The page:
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J R Soc Interface. 2014 Jul 6;11(96). pii: 20140094. doi: 10.1098/rsif.2014.0094.

Within-host viral dynamics of dengue serotype 1 infection.

Author information

1
Department for Infectious Disease Epidemiology, MRC Centre for Outbreak Analysis and Modelling, Imperial College, London W2 1PG, UK hannah.clapham08@imperial.ac.uk.
2
Institut Pasteur de Bangui, Bangui, Central African Republic.
3
Hospital for Tropical Diseases, District 5, Ho Chi Minh City, Vietnam.
4
Oxford University Clinical Research Unit, University of Oxford, District 5, Ho Chi Minh City, Vietnam Centre for Tropical Medicine, Nuffield Department of Medicine, University of Oxford, Oxford OX1 2JD, UK Nossal Institute for Global Health, University of Melbourne, Melbourne, Victoria 3010, Australia.
5
Department for Infectious Disease Epidemiology, MRC Centre for Outbreak Analysis and Modelling, Imperial College, London W2 1PG, UK.

Abstract

Dengue, the most common mosquito-borne viral infection of humans, is endemic across much of the world, including much of tropical Asia and is increasing in its geographical range. Here, we present a mathematical model of dengue virus dynamics within infected individuals, detailing the interaction between virus and a simple immune response. We fit this model to measurements of plasma viral titre from cases of primary and secondary DENV 1 infection in Vietnam. We show that variation in model parameters governing the immune response is sufficient to create the observed variation in virus dynamics between individuals. Estimating model parameter values, we find parameter differences between primary and secondary cases consistent with the theory of antibody-dependent enhancement (namely enhanced rates of viral entry to target cells in secondary cases). Finally, we use our model to examine the potential impact of an antiviral drug on the within-host dynamics of dengue. We conclude that the impact of antiviral therapy on virus dynamics is likely to be limited if therapy is only started at the onset of symptoms, owing to the typically late stage of viral pathogenesis reached by the time symptoms are manifested and thus treatment is started.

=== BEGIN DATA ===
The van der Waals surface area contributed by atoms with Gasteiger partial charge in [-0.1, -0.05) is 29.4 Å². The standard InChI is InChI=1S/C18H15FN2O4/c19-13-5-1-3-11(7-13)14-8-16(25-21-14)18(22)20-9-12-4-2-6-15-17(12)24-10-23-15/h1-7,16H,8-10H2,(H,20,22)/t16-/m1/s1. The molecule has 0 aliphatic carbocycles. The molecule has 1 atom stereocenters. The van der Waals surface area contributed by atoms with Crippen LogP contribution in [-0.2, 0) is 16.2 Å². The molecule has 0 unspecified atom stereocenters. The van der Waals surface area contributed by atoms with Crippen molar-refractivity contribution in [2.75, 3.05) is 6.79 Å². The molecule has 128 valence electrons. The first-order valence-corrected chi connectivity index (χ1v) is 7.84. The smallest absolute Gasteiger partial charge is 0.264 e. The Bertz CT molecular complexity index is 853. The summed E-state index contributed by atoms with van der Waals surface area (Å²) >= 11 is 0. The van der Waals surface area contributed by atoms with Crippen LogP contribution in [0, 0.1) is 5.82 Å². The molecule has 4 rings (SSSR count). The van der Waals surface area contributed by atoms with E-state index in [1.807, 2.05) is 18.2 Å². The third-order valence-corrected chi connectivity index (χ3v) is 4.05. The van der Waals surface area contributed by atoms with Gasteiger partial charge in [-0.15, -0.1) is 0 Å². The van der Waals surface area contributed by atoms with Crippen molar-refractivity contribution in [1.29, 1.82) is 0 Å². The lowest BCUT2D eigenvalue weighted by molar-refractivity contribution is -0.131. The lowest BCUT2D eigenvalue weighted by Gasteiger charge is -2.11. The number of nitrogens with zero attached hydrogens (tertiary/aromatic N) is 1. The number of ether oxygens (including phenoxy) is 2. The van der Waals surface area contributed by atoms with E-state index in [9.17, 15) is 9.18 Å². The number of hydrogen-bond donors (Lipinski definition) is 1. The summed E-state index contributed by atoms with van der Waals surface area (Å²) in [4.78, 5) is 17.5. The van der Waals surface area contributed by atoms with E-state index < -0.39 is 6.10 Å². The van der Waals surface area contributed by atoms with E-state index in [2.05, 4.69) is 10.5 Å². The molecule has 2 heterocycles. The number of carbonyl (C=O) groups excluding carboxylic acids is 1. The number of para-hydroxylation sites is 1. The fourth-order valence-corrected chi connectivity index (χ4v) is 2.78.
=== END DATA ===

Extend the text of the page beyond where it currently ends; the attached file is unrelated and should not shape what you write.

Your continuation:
KEYWORDS:

dengue; virus dynamics; within-host modelling

PMID:
24829280
PMCID:
PMC4032531
DOI:
10.1098/rsif.2014.0094
[Indexed for MEDLINE]
Free PMC Article
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